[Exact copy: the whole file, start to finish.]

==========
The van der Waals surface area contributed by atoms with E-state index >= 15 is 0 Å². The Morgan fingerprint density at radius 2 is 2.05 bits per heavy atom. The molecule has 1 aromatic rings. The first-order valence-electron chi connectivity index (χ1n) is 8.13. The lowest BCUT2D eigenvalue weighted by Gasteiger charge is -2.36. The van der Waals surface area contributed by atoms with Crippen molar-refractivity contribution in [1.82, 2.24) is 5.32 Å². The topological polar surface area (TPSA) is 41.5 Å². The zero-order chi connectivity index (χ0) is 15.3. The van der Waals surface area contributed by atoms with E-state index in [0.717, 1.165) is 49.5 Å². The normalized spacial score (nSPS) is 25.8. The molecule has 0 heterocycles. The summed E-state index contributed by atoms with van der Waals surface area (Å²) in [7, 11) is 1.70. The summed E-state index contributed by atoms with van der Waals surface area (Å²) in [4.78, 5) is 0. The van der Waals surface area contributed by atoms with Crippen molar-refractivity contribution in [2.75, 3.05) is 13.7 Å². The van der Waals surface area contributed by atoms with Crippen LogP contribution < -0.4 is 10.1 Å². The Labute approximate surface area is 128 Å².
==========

The van der Waals surface area contributed by atoms with E-state index >= 15 is 0 Å². The Morgan fingerprint density at radius 2 is 2.05 bits per heavy atom. The molecule has 1 aromatic rings. The first-order valence-electron chi connectivity index (χ1n) is 8.13. The lowest BCUT2D eigenvalue weighted by Gasteiger charge is -2.36. The van der Waals surface area contributed by atoms with Crippen molar-refractivity contribution in [1.82, 2.24) is 5.32 Å². The topological polar surface area (TPSA) is 41.5 Å². The zero-order chi connectivity index (χ0) is 15.3. The van der Waals surface area contributed by atoms with E-state index in [0.717, 1.165) is 49.5 Å². The normalized spacial score (nSPS) is 25.8. The molecule has 0 heterocycles. The summed E-state index contributed by atoms with van der Waals surface area (Å²) in [7, 11) is 1.70. The summed E-state index contributed by atoms with van der Waals surface area (Å²) in [4.78, 5) is 0. The van der Waals surface area contributed by atoms with Crippen molar-refractivity contribution in [2.75, 3.05) is 13.7 Å². The van der Waals surface area contributed by atoms with Crippen LogP contribution < -0.4 is 10.1 Å². The Labute approximate surface area is 128 Å².